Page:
PROVO — If it hadn't been for the encouragement and assistance of an older friend, a 16-year-old Spanish Fork girl would not have taken her own life earlier this year.
That was the argument prosecutors made Tuesday as they pushed a judge to order Tyerell Przybycien, 18, to stand trial for murder in the death of 16-year-old Jchandra Brown.
"He had a fascination with death," prosecutor Chad Grunander said. "He used her suicidal ideations for his own purpose."
The hearing, a continuation of the preliminary hearing that began in August, concluded without a bindover decision, however, as 4th District Judge James Brady took the matter under advisement, saying he will likely issue a written ruling later this week.
Brown was found dead near Maple Lake in Payson on May 6, the morning after Grunander explained Przybycien bought the items used in the suicide, which he did because she didn't have money herself. He then took her to the location he had scouted out and helped prepare the scene for her death, Grunander said.
"He helped tie the rope up to the tree," Grunander told the judge. "He admitted to researching tying the noose and then tying the noose because Jchandra didn't know how to do it."
But Przybycien's attorney, Gregory Stewart, argued as he has in written briefings that the man's actions don't fit requirements for a murder charge, but that Brown was knowingly responsible for her own death. He went on deny that Przybycien knew beforehand Brown would die that day.
"If she hadn't have called that night, Tyerell wouldn't have gone to help her," Stewart said.
A recording of the girl's death, captured on her cellphone by Przybycien, was played during the August hearing as prosecutors presented evidence surrounding Brown's suicide. That hearing continued Tuesday as Grunander laid out examples of other defendants' involvement in cases from Utah and around the country of manslaughter and murder cases, arguing that Przybycien's actions went beyond even those.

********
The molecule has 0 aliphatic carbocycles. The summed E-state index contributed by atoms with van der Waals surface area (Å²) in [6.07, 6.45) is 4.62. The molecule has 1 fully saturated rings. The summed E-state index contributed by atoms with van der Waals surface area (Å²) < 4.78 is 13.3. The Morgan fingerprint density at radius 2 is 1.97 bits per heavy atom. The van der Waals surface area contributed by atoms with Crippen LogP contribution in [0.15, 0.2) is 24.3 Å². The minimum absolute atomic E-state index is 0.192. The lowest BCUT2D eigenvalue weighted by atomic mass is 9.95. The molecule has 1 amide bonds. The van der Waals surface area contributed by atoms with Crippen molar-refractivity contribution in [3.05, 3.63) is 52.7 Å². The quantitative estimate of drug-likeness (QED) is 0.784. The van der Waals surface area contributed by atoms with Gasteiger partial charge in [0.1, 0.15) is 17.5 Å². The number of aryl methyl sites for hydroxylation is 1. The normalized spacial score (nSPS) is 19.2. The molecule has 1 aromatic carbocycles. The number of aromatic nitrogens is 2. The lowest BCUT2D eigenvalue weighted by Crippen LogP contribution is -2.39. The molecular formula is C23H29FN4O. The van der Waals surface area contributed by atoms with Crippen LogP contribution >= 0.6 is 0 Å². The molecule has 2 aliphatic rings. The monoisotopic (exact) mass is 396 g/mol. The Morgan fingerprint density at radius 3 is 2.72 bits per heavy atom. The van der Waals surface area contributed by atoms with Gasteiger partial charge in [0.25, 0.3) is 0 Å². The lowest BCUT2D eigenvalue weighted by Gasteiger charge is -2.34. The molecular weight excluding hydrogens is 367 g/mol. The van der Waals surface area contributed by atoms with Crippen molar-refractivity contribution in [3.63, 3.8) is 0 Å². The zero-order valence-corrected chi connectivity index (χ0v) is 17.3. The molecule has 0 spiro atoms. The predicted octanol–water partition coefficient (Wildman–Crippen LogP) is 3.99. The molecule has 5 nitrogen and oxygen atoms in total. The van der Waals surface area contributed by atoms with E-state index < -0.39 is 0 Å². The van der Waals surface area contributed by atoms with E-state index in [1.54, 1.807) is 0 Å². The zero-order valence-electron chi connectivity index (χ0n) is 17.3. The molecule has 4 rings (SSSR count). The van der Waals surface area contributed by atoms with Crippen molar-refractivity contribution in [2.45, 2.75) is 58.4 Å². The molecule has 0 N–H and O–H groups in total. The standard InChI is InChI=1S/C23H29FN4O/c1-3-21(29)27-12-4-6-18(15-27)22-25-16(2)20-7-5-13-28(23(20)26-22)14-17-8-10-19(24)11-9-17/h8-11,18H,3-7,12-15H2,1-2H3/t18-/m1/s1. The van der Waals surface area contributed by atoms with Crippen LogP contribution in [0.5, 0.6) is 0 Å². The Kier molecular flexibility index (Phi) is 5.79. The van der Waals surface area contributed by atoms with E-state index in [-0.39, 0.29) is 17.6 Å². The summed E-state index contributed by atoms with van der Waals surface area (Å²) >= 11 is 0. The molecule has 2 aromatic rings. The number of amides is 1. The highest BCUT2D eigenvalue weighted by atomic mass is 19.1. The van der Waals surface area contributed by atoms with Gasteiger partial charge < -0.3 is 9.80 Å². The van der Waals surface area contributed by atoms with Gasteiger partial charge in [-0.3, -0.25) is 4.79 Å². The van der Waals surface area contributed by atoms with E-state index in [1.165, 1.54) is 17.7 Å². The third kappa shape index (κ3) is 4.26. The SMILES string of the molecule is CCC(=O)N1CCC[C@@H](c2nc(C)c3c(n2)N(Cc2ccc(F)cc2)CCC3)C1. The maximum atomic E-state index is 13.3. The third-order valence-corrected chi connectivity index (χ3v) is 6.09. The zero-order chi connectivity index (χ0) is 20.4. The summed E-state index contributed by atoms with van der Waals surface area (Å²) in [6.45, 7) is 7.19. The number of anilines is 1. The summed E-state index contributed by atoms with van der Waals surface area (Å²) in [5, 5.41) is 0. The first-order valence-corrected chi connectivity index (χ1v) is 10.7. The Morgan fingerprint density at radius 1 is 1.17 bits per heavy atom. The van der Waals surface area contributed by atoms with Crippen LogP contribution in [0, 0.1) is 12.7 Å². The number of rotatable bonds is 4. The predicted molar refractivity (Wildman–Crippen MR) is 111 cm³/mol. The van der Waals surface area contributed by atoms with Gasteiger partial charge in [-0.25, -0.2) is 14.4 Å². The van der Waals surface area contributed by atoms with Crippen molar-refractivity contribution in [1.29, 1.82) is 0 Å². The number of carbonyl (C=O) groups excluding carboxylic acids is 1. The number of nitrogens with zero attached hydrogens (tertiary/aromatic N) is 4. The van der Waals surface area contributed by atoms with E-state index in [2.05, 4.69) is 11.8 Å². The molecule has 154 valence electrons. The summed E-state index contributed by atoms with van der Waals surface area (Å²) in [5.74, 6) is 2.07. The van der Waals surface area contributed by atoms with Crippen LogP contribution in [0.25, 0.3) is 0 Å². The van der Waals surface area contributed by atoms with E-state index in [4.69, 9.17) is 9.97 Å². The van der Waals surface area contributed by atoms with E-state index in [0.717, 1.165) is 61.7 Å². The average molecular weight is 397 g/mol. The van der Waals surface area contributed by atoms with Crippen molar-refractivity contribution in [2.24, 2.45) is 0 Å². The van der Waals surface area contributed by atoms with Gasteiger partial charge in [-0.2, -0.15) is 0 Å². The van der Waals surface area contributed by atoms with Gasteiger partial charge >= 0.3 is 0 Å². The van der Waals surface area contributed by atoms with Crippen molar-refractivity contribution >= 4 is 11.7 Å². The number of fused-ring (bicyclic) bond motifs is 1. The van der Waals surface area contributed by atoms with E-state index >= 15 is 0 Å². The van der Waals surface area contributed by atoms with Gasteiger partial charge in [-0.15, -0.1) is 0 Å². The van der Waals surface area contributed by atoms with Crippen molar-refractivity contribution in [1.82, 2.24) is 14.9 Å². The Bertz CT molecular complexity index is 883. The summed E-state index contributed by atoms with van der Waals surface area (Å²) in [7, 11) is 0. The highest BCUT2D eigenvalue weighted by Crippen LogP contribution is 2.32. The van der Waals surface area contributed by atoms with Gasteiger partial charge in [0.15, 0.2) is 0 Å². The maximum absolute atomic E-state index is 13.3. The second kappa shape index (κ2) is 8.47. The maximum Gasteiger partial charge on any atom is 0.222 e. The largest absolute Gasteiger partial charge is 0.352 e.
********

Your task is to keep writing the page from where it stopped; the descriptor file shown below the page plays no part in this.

While it's clear the 16-year-old took part in her own death, Grunander said, if it hadn't been for Przybycien's preparations, encouragement and direct participation, the teen wouldn't have died.
"The defendant's actions are indispensable in Jchandra's death," Grunander said.
But Stewart emphasized that the video of Brown's death, as well as surveillance recordings from the two stores she visited with Przybycien beforehand, showed Brown was not forced at any point into taking her own life.
Grunander said there are important steps of the suicide process that were not captured by Przybycien's video, which could mean he was involved even more in assisting her. He said it's unlikely that Przybycien spent weeks beforehand and hours that night preparing Brown to take her own life, then stepped back and didn't participate in those "pivotal moments."
"Those are gaps that need to be filled in," the prosecutor said.
As Brown's family left the courtroom Tuesday, her mother spoke only briefly, insisting, "Friends don't let friends die; Tyerell was not a friend."
Przybycien and Brown were both students at Spanish Fork High, though school officials said at the time of the girl's death that Przybycien hadn't attended since March.
Przybycien is charged with murder, a first-degree felony, and desecration of a human body, a class B misdemeanor. He is also facing charges in a separate, ongoing case that remains on hold while the murder charge is adjudicated.
In that case, police who obtained a warrant to search Przybycien's phone after his arrest reported they found child pornography and he was later charged with five counts of sexual exploitation of a minor, a second-degree felony.
The Utah Department of Health offers suicide prevention help at utahsuicideprevention.org/suicide-prevention-basic. The national crisis hotline is 800-784-2433.